But moving for the sake of moving, or moving just because ticket sales are trending downwards, is not always the answer. There have been plenty of cases that proved both situations true. Baltimore was down and out in the mid 80s, so the Colts went to Indy. But the city needed a team which they got back almost 10 years later from (who else but…) Cleveland. The Browns history though was kept in tact and the team was eventually reestablished, while ending a 15 year circle of NFL football teams playing musical chairs across state lines. That’s one of the few narratives where eventually everybody ended up at least happy.
This is the year of California football though. Los Angeles got not one but two teams. And Oakland looks like they’re gonna lose one and are walking away from another that just had a new stadium. But let’s start with the obvious.
Even a blind man can see that the Rams homecoming hasn’t gone quite as planned. Although the team is playing well and winning in impressive fashion, with a young coach, fans haven’t embraced the move so far. Empty seats at the Colliseum remind us of the old USFL games or the early 90s Raiders and Rams debacle. And lets not start with the Chargers, who provide a home -away from home- for every team that visits LA to play against them.
Of course there’s the easy and obvious point here. Both these teams came to LA with the promise of a new stadium that will fix (?) everything. But let’s be honest. Although owning a new stadium is a big deal, it’s not the mother of all cures. Just ask the 49ers who have seen both attendance and home court advantage diminish since moving to Santa Clara.
For LA, the explanation is obvious but nobody wants to face it. Los Angeles had, has and will have a football team. Problem is that team is not in the NFL. Just go out and ask how big the USC Trojans are in the region. They feel like that’s the title provider, the star nursery home, the big storied school. And mostly they are right. And for those who don’t like Snoop on the sideline or Pete Carroll pickin’ the next NFL star, there’s always UCLA, another college powerhouse, that is regularly attracting the LA crowds.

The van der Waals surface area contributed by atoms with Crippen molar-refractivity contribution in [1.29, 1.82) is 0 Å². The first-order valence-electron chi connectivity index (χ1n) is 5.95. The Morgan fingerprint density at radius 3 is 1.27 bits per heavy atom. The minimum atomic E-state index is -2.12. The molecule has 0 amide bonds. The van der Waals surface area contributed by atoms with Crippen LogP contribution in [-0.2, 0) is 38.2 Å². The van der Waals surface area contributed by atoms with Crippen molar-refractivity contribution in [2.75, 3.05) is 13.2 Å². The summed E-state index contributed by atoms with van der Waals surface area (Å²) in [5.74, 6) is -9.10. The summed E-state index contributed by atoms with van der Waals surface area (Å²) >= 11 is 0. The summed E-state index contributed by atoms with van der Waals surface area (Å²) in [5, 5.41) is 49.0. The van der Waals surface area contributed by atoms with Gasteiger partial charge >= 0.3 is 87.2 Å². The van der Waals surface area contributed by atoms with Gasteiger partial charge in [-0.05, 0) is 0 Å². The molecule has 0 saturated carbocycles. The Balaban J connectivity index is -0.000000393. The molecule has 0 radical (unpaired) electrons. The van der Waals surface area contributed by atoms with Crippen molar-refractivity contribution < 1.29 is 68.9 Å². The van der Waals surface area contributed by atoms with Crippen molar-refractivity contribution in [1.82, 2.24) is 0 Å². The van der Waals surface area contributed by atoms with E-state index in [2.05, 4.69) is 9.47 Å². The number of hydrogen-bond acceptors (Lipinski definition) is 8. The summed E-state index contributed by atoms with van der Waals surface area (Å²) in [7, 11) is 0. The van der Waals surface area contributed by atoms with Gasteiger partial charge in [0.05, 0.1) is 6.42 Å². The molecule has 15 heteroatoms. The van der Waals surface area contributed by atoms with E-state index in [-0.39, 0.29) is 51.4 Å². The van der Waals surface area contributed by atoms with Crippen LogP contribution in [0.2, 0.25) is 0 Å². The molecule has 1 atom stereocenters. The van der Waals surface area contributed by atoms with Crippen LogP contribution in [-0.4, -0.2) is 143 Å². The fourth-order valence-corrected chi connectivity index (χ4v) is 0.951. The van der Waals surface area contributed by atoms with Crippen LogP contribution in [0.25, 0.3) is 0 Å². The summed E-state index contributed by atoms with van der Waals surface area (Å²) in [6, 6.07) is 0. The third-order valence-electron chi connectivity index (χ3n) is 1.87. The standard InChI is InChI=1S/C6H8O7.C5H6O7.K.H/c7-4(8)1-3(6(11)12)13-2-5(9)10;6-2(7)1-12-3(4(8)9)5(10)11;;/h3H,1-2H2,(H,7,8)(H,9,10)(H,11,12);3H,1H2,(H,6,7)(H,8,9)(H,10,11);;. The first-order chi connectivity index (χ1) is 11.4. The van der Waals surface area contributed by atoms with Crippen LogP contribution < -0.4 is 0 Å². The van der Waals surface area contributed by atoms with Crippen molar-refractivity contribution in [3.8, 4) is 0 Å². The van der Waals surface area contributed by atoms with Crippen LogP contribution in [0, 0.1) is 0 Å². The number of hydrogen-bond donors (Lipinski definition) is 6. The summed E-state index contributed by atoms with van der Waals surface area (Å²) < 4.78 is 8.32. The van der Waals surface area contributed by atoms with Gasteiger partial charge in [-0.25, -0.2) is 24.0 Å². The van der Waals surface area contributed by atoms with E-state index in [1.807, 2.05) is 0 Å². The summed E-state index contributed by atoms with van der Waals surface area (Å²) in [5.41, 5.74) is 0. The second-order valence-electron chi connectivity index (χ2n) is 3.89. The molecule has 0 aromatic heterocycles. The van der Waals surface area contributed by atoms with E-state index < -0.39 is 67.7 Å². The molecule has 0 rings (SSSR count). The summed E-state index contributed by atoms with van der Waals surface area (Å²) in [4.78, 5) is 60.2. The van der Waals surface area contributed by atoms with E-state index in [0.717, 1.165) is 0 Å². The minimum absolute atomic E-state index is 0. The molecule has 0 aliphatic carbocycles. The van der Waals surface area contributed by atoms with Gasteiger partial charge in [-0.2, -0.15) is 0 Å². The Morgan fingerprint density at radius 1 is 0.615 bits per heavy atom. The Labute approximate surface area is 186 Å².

Just don’t forget. Los Angeles is a big city with people who don’t have a real connection with all its problems or tradition, with a culture that leans more towards art and entertainment (cheap reality entertainment lately) rather than traditional sports that beg for winter weather. And if they want sports they got the Lakers and their new-kind-of showtime. With Magic back into the fold and Lanzor Ball (the Lavar–Lonzo tandem that has taken over the Staples Center) ready to feed the hungry headlines.
So now what? Move back? Of course not. To mark the words of the late George Harrison “it takes patience and time to do it right”. But a lesson has to be learnt here: Moving out of town is sometimes the easy way, not the right way or the wise thing to do. And at the end of the day, the ones who should have at least something to say are the fans. They’re the ones who lose sleep on loses, who spent their money on tickets and merchandise, they’re the ones whose heart breaks every time an owner strikes a lucrative deal.
All this talk can reach new heights as we move towards the 2017 season play-offs. All the whispers, complaints, distress can set into the darkness. “How?” you ask… Well, it’s simple. What if the Rams and the Chargers end up in February, in a historic battle of LA in Super Bowl 52? That unprecedented matchup would cement those teams’ presence in Hollywood while expanding their fanbases and eventually spark a real LA pro football revival. The way both these teams are currently playing suggests that this could really happen!